Horse Soldiers, The (1959): John Ford’s Western–John Wayne Vs. William Holden; Constance Towers

Though considered to be one of John Ford-John Wayne’s weaker collaborations, the Civil War Western The Horse Soldiers, set in April of 1863, offers several merits.

Chief among those are some visual images, such as the march of the Military Academy’s youngsters against the Union forces. And then the conflict between the characters played by Wayne and William Holden, in their only teaming together.

Grade: B

The Civil War has been going badly for the Union. The key stumbling block is Vicksburg over the Mississippi River. Ulysses S. Grant has been sitting in front of Vicksburg for a year, but if he doesn’t take it before summer, he’ll be there for another year. If he does take it, then General Sherman can march to the sea and cut the Confederacy into the War would be won by the Union

Grant calls Colonel John Marlowe (John Wayne), a former railroad worker, and dispatches him 300 miles into enemy territory. Marlowe is assigned to lead a mission into Confederate land to destroy the enemy’s line of railroad communication through Newton Station.

In this saga, the ideological conflict is between the military and the medical professions: Marlowe clashes with Major Hank Kendall (William Holden), the medical officer assigned to his unit. Marlowe is concerned about losing valuable time, while Kendall demands to give good care to the wounded soldiers. Early on, Marlow suspects that, like all doctors, Kendall may be more concerned with narrowly-defined professional conduct and his personal reputation than with the military strategies and the fight’s success.

Marlow is described as “Old Ironhead,” but he’s actually a gentler and softer soul than given credit to. This becomes clear in the gentlemanly gallantry he displays toward Hannah Hunter (Constance Towers), a Southern lady whose house is taken over.

Caught spying on an officers’ meeting, Hanna is taken by Wayne to prevent the risk of her revealing crucial plans. She, of course, resents being watched and given orders, and at one point expresses her anger physically by taking a sock at Marlowe. What weakens the scene dramatically is the narrative cliche of turning Wayne’s Marlowe drunk before he can confess about the sorrows of his marriage and bitterness over loss of his wife.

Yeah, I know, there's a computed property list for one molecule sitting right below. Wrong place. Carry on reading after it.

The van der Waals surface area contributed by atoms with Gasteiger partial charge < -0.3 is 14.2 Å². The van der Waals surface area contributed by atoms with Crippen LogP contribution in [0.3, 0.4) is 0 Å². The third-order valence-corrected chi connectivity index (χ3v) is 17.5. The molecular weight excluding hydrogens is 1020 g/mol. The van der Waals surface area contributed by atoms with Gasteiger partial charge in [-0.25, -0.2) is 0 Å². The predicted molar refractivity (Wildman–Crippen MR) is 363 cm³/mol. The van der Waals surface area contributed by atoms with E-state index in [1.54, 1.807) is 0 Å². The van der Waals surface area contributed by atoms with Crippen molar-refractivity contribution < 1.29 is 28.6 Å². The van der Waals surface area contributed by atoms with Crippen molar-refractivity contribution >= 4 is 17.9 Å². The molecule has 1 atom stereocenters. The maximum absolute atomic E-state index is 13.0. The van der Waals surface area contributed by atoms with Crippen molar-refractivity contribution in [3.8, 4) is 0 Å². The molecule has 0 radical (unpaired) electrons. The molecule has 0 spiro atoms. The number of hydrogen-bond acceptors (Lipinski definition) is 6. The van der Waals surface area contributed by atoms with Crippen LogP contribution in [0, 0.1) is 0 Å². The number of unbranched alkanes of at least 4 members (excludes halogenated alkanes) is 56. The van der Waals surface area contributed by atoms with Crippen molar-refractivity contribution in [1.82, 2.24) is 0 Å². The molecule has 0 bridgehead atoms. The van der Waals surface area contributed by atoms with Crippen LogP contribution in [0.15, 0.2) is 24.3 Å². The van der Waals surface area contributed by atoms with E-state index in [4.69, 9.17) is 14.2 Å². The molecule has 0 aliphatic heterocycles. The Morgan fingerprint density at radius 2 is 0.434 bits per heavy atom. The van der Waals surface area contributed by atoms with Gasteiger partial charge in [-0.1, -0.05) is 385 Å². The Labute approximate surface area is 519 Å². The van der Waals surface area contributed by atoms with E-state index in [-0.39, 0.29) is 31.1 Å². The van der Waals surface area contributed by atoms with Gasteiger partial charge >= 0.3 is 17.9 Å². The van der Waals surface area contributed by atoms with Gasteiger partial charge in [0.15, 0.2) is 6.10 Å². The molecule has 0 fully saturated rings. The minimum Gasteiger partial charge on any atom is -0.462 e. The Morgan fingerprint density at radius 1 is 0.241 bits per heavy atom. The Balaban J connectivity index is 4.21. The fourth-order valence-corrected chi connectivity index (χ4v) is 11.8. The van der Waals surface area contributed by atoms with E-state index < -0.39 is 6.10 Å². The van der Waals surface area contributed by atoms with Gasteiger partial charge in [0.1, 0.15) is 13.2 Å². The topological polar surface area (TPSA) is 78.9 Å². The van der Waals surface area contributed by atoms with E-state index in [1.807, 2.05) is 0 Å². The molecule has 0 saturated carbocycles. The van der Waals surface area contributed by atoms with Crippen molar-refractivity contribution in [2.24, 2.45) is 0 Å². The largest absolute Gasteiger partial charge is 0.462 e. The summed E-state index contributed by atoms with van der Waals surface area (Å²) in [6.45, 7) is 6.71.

As an officer, Marlowe sees the good and bad sides of war. Claiming at the Newton Station battle, “I didn’t want this. I tried to avoid a fight,” as his men attack the advancing Confederate troops.

Abiding by a strict sense of honor and duty, Marlowe treats with contempt and hits two cooperative Confederate deserters (a deserter is a deserted, no matter what his politics are).
In the course of the yarn, we learn the source of Marlowe’s hostility toward Kendall: Two doctors operated on his wife for a suspected (but non-existent) tumor. She died in his arms, while he was forced to put a leather strap on her mouth to stop her excruciating pain and unbearable screaming.

Difference of opinion soon translate into a fist fight (poorly staged) between Marlowe and Kendall, begun by the former flinging water into the latter’s face, but the two need to overcome their conflict due to an enemy attack.

It’s only a matter of time before Marlowe gets wounded he’s shot in the leg–and needs treatment from Kendall, though he continues to give orders in the operating room. Meanwhile, Hannah, also present during the operation, warms up toward her captor, and the scene in which she removes his heavy boot might be seen as a symbolic gesture of softening of the heart of Marlowe’s otherwise rough man.

Kendall proves his real mettle when he decides to stay behind with the wounded in dangerous Confederate territory, thus risking imprisonment in the famed Andersonville jail.

A series of gentlemanly farewells follow. First, there’s the cordial parting with a handshake between Marlowe and Kendall, accompanied by the exchange of bon mots. “So long, croaker,” says Marlowe, to which Kendall responds with “So long, sectionhand.”

Then there’s need to show warmth and affection for Hannah, what with Marlowe’s removing his hat, and then apologizing for the hardships he had put her through, while she clings to him for protection. Never the man to declare love openly, ” Wayne’s Marlowe, like his protags in “Rio Bravo” and “North to Alaska,” says, “It so happens that I’m in love with you,” taking Hanna’s headscarf as a romantic souvenir.

Ford repeats himself by using the “Ann Rutledge” theme from “Young Mr. Lincoln” (with Fonda) to achieve the nostalgic and bittersweet tones, as Marlow rides off into the sunset while Hanna looks at him from a distance.

The tune also appears in The Man Who Shot Liberty Valance.



United Artists
(Mahin-Rackin production)

Released: June 12, 1959
Running time: 119 minutes

Produced by John Lee Mahin and Martin Rackin.
Directed by John Ford.
Screenplay: John Lee Mahin and Martin Rackin, based on the novel by Harold Sinclair.
Camera: William H. Clothier.
Editing: Jack Murray.
Art Direction: Frank Hotaling.
Music: David Buttolph.